diamond geezer

 Tuesday, June 08, 2021

Random City of London ward (18): Coleman Street



If they were naming my 18th random ward today they'd probably call it Moorgate, but parallel Coleman Street came first by several centuries so gets the accolade. It slots into the gap between the Barbican and Liverpool Street, is mostly low key commercial and doesn't offer many great reasons to visit. [pdf map]



This is Coleman Street today, a much sanitised version of the medieval thoroughfare which linked Lothbury to the City wall. It is indeed named after incineratory practices, in this case the charcoal burners who plied their trade on open ground by the river Walbrook. These days it's one-way and somewhat of a backwater, the sort of place you'd only come if you worked here, but retains a smidgeon of character at its northern end. Its chief building used to be St Stephen's church, a Wren rebuild with two stone pineapples on the roof and a weathervane commemorating 'La Cokke on the hoop', a local 15th century brewery. Alas the church was never rebuilt after the Blitz and its site is currently occupied by a coffee shop and a Japanese restaurant, but the cockerel lives on as the ward's Nando-esque logo.



A number of short alleys lead off Coleman Street with evocative names like Great Swan Alley, Great Bell Alley and King's Arms Yard. The only one with any character is Mason's Avenue, a narrow curved cut-through with Tudor-style frontages and a selection of hospitality options. Best known of these is The Old Dr Butlers Head, identifiable by the barrels out front, which was established by a quack in 1610 to sell a liquid cure-all that had allegedly eased King James I of his back pain. On weekdays City workers with pints spill out to fill the alleyway, but on Sundays everything's closed so it's the ideal time for a chat with the homeless guy who sleeps outside the opticians.



Great Swan Alley continues across Moorgate where we find Chartered Accountants' Hall, the numbercrunchers HQ. Its lengthy neo-Baroque facade conceals a similarly ornate interior, subsequently mashed together with a Brutalist concrete extension facing Copthall Avenue. A lot of the buildings around here are, or look, Victorian, and are presently occupied by an entirely different institution to that which built them. The home of Zurich's Habib Bank, for example, boasts a fine 3m-high lighthouse carved into one corner because it used to be the offices of the Ocean Accident & Guarantee Corporation. The lantern alas no longer illuminates.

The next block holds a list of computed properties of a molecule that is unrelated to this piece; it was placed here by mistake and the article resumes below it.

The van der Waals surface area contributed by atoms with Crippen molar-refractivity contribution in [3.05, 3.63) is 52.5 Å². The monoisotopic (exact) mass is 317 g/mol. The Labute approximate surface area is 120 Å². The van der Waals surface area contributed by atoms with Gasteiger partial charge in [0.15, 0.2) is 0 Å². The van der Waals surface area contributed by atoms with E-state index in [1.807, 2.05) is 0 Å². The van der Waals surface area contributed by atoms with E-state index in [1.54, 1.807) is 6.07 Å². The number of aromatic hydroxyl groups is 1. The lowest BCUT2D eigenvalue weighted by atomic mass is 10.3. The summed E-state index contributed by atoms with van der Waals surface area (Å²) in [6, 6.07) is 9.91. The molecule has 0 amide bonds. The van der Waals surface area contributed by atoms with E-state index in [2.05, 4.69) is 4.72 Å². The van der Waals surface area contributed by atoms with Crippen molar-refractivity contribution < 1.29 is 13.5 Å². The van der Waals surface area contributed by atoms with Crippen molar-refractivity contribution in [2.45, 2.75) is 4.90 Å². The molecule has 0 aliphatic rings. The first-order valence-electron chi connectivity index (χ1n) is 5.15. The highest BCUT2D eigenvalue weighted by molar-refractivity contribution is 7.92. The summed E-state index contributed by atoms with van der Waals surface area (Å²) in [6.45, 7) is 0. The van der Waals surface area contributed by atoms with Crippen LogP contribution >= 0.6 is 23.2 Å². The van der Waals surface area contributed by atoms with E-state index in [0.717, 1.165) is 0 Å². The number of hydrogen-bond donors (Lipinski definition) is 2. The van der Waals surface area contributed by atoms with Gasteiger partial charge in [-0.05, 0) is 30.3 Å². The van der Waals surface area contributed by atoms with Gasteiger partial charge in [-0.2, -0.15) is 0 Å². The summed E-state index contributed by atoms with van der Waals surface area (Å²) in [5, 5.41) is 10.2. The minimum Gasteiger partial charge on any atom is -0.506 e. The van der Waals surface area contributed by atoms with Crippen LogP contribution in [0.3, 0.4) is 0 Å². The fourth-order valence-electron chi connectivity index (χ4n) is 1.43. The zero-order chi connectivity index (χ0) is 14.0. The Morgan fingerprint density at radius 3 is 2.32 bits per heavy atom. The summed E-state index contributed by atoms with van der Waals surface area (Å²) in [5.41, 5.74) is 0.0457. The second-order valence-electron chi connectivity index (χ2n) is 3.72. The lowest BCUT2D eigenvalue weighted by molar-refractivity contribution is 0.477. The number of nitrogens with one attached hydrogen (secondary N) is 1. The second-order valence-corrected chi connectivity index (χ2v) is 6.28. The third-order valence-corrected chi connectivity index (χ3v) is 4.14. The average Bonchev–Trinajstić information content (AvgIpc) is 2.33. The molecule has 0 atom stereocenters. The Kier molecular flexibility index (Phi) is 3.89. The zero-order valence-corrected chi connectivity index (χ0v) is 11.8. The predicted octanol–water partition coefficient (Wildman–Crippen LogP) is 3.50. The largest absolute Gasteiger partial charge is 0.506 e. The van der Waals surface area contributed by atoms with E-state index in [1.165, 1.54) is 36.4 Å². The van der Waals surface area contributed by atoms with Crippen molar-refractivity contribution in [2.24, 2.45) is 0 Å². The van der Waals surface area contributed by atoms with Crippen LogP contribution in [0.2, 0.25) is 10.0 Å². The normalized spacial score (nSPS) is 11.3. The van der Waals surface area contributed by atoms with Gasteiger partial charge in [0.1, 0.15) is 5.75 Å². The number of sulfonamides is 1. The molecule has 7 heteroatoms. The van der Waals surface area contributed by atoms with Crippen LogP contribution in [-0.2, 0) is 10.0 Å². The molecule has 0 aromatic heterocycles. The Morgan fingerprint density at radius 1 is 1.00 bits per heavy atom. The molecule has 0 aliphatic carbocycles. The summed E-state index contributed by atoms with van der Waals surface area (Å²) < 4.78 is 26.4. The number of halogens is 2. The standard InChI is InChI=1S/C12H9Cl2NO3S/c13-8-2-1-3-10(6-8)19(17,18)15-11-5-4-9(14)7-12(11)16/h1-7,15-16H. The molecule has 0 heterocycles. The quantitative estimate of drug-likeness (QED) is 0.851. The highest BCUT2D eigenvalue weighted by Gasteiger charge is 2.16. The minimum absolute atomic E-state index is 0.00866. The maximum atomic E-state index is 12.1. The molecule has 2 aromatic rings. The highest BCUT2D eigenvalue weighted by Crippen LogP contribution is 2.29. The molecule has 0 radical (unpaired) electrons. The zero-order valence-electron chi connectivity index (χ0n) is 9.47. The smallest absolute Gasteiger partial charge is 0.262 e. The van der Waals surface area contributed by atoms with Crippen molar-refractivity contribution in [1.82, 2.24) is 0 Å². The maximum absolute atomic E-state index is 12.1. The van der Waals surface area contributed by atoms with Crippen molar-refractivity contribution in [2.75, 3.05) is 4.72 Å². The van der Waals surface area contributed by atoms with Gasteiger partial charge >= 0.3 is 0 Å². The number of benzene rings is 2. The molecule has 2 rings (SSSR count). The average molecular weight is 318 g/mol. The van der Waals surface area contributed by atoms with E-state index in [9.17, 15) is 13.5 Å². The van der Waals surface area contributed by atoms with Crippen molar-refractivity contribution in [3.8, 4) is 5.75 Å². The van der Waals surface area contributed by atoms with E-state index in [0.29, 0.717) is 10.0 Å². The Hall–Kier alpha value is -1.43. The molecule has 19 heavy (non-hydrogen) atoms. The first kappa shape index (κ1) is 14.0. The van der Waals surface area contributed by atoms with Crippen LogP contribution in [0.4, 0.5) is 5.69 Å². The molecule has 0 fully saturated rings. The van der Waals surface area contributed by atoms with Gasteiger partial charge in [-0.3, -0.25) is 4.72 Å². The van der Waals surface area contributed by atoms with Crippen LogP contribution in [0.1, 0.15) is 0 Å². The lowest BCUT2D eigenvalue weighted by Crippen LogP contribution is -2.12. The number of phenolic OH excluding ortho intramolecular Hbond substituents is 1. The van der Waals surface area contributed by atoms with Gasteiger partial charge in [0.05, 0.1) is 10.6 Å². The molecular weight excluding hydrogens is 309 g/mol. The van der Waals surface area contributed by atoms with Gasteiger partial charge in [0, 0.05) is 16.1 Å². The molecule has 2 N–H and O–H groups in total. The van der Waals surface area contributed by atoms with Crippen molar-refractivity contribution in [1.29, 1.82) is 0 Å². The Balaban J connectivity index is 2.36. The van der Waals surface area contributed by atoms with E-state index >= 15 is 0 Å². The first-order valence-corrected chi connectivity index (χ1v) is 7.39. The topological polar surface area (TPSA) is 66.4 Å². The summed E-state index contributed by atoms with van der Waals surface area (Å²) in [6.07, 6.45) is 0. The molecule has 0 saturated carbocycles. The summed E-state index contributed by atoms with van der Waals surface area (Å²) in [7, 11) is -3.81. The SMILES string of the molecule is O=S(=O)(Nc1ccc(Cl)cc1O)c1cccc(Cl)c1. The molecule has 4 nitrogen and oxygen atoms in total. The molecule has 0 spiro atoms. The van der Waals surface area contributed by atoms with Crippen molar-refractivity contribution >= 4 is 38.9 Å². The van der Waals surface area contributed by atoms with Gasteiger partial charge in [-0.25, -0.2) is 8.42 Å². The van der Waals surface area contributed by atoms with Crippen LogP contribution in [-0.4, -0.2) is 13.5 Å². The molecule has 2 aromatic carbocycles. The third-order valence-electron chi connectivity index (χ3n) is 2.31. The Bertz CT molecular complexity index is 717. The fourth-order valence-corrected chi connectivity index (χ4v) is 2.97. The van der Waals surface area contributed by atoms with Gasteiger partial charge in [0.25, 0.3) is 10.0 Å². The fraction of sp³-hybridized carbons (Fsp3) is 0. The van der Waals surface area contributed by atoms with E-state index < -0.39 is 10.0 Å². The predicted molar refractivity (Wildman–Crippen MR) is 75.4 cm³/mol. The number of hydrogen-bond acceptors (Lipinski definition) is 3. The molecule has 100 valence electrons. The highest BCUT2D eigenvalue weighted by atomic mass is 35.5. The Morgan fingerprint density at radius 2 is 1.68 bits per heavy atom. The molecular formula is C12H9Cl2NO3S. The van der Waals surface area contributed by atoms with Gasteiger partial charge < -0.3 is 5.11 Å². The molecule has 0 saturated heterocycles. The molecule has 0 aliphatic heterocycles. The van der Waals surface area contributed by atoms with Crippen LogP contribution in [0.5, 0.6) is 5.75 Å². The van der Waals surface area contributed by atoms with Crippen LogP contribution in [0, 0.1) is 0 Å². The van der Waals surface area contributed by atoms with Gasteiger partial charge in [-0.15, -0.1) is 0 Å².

The crossroads where Moorgate crosses London Wall, you won't be surprised to hear, is the location of the former Moorgate entrance to the City of London. It's the only one of the big seven gateways to be added after the Romans left because back then the land on the other side of the wall was marshy fenland fed by the upper reaches of the Walbrook. The gate spanned the road by the Globe pub, a listed hostelry that stands on the site of the Swan and Hoop Inn and Livery Stables. It was here in 1795 that the poet John Keats was born, or is believed to have been given that his grandfather owned the inn and his father was an ostler paid to look after travellers' horses.



Moorfields, beyond the wall, wasn't drained until the 16th century. It became a large open space for recreation, grazing, markets, fairs and the like, and was where most of the City's displaced residents camped out following the Great Fire. The second Bethlem Royal Hospital was built here in 1676, backing onto the Roman wall, and remained until the asylum moved on to what's now the Imperial War Museum in 1815. Around this time Lower Moorfields was transformed into Finsbury Circus, an elliptical greenspace surrounded by two ornate crescents, and which is still the City's largest public park. It used to boast the City's only bowling green but that hasn't been replaced since Crossrail's construction site moved on, and the temporary lawn by the bandstand has yet to be transformed into the promised 'haven for people and wildlife'.